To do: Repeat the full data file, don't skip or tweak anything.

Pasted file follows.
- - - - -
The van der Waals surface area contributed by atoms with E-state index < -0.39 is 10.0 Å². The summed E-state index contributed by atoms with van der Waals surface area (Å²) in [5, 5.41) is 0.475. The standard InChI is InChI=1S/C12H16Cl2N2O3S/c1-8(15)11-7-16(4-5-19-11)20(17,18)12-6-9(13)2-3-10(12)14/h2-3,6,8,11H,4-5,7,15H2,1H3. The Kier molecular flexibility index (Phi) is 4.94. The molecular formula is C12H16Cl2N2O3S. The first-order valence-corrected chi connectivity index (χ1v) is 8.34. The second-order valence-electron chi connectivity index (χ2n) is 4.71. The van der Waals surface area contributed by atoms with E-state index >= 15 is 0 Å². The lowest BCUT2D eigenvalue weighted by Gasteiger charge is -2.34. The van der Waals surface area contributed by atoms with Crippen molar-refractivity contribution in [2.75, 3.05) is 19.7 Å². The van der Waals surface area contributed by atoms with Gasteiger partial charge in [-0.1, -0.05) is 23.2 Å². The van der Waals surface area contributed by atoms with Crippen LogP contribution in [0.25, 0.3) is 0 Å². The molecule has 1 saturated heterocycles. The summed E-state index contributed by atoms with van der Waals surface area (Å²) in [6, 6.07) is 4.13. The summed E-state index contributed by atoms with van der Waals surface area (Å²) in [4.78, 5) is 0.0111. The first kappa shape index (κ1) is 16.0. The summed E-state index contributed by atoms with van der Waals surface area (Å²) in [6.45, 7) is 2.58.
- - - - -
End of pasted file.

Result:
The van der Waals surface area contributed by atoms with E-state index < -0.39 is 10.0 Å². The summed E-state index contributed by atoms with van der Waals surface area (Å²) in [5, 5.41) is 0.475. The standard InChI is InChI=1S/C12H16Cl2N2O3S/c1-8(15)11-7-16(4-5-19-11)20(17,18)12-6-9(13)2-3-10(12)14/h2-3,6,8,11H,4-5,7,15H2,1H3. The Kier molecular flexibility index (Phi) is 4.94. The molecular formula is C12H16Cl2N2O3S. The first-order valence-corrected chi connectivity index (χ1v) is 8.34. The second-order valence-electron chi connectivity index (χ2n) is 4.71. The van der Waals surface area contributed by atoms with E-state index >= 15 is 0 Å². The lowest BCUT2D eigenvalue weighted by Gasteiger charge is -2.34. The van der Waals surface area contributed by atoms with Crippen molar-refractivity contribution in [2.75, 3.05) is 19.7 Å². The van der Waals surface area contributed by atoms with Gasteiger partial charge in [-0.1, -0.05) is 23.2 Å². The van der Waals surface area contributed by atoms with Crippen LogP contribution in [0.25, 0.3) is 0 Å². The molecule has 1 saturated heterocycles. The summed E-state index contributed by atoms with van der Waals surface area (Å²) in [6, 6.07) is 4.13. The summed E-state index contributed by atoms with van der Waals surface area (Å²) in [4.78, 5) is 0.0111. The first kappa shape index (κ1) is 16.0. The summed E-state index contributed by atoms with van der Waals surface area (Å²) in [6.45, 7) is 2.58.